• NodeJS 12 → NPM 8.5
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I started updating to npm 8, but didn’t have the time to continue here: feat(root): update lock files to v2 / npm 8 by MariaAga · Pull Request #404 · theforeman/foreman-js · GitHub

From what I see webpack 5 requires node v10+, which is good, since we already use at least node 12.

I didn’t see direct requirement to change npm version, unless I am missing something.

@ekohl I understand the concern to upgrade the automatic testing to GH actions and Jenkins pipelines. Those changes will give us more flexibility to test the changes much faster. I am not convinced yet that it is a must-have in order to switch to webpack5, so I think we could leave this change to the next steps in the process.

@MariaAga, is there any component that will not run on npm < 8 after the upgrade to webpack 5? I want to understand when we should do the npm upgrade.

I think that at least at this moment, the next immediate step would be to change webpack to v5.
I don’t see any additional dependencies that have to be upgraded for this to happen.

My plan would be to downgrade the machine to NPM 6.14 and Node 12 (lowest possible), upgrade webpack to 5 and see if I can start the system and run tests on this setup. If it’s possible - I think it would be a good candidate for the first step.

@ekohl , let’s grab some time to talk about the test infrastructure unification and see when these steps have to happen and what benefits they bring to the table.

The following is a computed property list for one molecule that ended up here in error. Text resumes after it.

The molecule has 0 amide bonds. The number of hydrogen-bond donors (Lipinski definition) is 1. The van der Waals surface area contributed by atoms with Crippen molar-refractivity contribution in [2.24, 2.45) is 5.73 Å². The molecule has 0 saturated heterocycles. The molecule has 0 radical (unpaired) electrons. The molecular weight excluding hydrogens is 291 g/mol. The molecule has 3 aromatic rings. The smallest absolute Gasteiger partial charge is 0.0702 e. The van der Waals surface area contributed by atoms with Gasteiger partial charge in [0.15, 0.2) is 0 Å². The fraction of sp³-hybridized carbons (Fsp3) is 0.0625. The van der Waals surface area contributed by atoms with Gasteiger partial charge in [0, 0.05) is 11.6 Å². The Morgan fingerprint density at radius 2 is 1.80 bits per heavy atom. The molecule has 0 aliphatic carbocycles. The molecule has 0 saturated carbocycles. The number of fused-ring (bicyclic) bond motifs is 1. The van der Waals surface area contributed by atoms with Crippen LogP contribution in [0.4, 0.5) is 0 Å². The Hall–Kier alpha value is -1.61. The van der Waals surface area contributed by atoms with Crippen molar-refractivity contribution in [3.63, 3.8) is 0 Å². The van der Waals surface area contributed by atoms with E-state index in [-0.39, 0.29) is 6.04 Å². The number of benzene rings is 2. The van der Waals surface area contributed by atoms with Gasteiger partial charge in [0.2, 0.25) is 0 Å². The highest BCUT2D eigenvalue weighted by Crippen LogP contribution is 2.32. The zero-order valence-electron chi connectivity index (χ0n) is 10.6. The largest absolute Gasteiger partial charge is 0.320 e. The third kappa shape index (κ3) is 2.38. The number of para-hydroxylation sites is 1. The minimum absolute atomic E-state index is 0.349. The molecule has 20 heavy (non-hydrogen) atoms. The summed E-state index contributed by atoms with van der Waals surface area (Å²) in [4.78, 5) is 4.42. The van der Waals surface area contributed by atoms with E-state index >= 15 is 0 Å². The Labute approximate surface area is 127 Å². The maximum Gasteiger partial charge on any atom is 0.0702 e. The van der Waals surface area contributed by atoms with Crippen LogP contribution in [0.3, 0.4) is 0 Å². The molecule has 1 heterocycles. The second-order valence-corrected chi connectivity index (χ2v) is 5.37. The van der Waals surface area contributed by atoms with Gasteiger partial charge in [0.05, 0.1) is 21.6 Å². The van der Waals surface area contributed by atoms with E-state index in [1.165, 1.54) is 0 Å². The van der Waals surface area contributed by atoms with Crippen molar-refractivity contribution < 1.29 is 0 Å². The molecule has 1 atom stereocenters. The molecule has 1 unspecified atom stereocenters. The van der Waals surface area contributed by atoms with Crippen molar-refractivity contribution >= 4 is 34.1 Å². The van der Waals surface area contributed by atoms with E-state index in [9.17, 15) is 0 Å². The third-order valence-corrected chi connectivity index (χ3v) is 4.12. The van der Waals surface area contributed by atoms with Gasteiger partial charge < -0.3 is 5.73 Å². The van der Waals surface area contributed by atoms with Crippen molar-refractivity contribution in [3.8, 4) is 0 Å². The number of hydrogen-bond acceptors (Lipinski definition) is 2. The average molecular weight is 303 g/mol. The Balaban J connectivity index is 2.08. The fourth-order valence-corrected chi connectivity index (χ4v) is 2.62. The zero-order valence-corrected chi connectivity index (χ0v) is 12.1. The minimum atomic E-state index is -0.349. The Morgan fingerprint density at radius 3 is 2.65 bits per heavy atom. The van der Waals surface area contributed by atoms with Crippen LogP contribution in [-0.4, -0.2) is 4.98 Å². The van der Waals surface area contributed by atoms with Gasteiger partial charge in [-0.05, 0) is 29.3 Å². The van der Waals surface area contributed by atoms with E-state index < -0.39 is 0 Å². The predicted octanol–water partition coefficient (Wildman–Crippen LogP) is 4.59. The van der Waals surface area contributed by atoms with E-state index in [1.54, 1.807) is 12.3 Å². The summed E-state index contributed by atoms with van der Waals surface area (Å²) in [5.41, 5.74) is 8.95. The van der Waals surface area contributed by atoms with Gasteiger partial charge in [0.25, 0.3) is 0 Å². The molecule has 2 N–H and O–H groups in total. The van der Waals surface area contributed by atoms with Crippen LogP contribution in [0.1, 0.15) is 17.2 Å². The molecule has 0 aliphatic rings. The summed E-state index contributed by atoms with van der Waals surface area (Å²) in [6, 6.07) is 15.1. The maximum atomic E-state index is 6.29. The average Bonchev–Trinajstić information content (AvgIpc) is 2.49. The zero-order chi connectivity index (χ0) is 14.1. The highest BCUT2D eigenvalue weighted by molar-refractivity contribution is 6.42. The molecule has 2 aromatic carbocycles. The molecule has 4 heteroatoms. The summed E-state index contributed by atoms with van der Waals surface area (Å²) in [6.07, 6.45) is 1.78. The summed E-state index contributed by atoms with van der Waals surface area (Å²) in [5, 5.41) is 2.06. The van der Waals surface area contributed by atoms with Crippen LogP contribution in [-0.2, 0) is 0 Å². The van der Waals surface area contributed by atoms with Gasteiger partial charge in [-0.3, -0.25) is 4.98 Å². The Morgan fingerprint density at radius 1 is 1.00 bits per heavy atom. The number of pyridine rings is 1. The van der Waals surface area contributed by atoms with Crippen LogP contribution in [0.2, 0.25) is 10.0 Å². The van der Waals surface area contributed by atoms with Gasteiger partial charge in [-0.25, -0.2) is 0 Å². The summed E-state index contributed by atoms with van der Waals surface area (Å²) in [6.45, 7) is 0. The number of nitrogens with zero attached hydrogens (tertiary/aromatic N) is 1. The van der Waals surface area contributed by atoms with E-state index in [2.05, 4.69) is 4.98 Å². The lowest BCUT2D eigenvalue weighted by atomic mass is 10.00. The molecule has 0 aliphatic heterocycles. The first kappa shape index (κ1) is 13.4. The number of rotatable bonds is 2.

@ehelms , I am still not convinced at which step we want to upgrade our npm/node dependencies, but it looks like currently we have to postpone this change unless we want to stop supporting EL8’s default setup. EL8 defaults to npm 6, but the package-lock.json structure changes between npm 6 and 8, so if we modify our lock file, it will break EL8 builds.
Do we have to use the default npm version, or is it possible to use npm 8 / use node >= 16 (which already comes with npm 8)?

I wanted to update to npm 8 before doing the webpack update as there are overrides in npm 8 which might be helpful during the upgrade (overrides | package.json | npm Docs), and the lockfile v2 (which is created with npm 8) is backwards compatible with npm 6. But it is not required.

Just wanted to make it clearer that React upgrade isn’t blocking us from Webpack upgrade,
we can still upgrade Webpack if we want before upgrading React, but we definitely should be moving forward also with React.

+1 for removing snapshot testing, but we still have a lot of unit tests and integration tests that are using Enzyme. Since I don’t see us re-writing most those tests in the near future,